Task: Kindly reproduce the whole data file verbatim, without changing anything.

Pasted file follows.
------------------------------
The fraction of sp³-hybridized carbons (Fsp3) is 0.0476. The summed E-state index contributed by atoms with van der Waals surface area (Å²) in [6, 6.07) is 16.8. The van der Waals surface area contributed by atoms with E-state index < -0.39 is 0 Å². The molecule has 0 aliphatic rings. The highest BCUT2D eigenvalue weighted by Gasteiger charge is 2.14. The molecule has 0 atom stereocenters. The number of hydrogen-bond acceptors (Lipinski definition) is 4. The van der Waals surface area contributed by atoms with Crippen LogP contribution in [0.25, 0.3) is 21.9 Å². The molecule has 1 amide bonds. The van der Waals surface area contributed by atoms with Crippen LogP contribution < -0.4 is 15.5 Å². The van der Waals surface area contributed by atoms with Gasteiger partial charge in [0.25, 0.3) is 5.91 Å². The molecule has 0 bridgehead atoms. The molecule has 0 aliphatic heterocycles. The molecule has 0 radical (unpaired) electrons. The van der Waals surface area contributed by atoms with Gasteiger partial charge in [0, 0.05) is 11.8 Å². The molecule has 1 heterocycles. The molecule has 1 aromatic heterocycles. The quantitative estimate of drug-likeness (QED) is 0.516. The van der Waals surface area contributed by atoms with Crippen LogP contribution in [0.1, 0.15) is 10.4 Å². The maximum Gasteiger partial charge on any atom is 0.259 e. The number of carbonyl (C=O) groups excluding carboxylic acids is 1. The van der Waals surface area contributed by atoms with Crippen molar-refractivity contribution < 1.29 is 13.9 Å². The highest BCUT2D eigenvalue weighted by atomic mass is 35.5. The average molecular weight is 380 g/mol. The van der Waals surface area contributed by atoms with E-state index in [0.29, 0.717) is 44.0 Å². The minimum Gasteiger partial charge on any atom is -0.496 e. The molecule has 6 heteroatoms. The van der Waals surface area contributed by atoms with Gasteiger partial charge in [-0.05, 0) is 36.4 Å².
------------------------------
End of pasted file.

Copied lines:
The fraction of sp³-hybridized carbons (Fsp3) is 0.0476. The summed E-state index contributed by atoms with van der Waals surface area (Å²) in [6, 6.07) is 16.8. The van der Waals surface area contributed by atoms with E-state index < -0.39 is 0 Å². The molecule has 0 aliphatic rings. The highest BCUT2D eigenvalue weighted by Gasteiger charge is 2.14. The molecule has 0 atom stereocenters. The number of hydrogen-bond acceptors (Lipinski definition) is 4. The van der Waals surface area contributed by atoms with Crippen LogP contribution in [0.25, 0.3) is 21.9 Å². The molecule has 1 amide bonds. The van der Waals surface area contributed by atoms with Crippen LogP contribution < -0.4 is 15.5 Å². The van der Waals surface area contributed by atoms with Gasteiger partial charge in [0.25, 0.3) is 5.91 Å². The molecule has 0 bridgehead atoms. The molecule has 0 aliphatic heterocycles. The molecule has 0 radical (unpaired) electrons. The van der Waals surface area contributed by atoms with Gasteiger partial charge in [0, 0.05) is 11.8 Å². The molecule has 1 heterocycles. The molecule has 1 aromatic heterocycles. The quantitative estimate of drug-likeness (QED) is 0.516. The van der Waals surface area contributed by atoms with Crippen LogP contribution in [0.1, 0.15) is 10.4 Å². The maximum Gasteiger partial charge on any atom is 0.259 e. The number of carbonyl (C=O) groups excluding carboxylic acids is 1. The van der Waals surface area contributed by atoms with Crippen molar-refractivity contribution < 1.29 is 13.9 Å². The highest BCUT2D eigenvalue weighted by atomic mass is 35.5. The average molecular weight is 380 g/mol. The van der Waals surface area contributed by atoms with E-state index in [0.29, 0.717) is 44.0 Å². The minimum Gasteiger partial charge on any atom is -0.496 e. The molecule has 6 heteroatoms. The van der Waals surface area contributed by atoms with Gasteiger partial charge in [-0.05, 0) is 36.4 Å².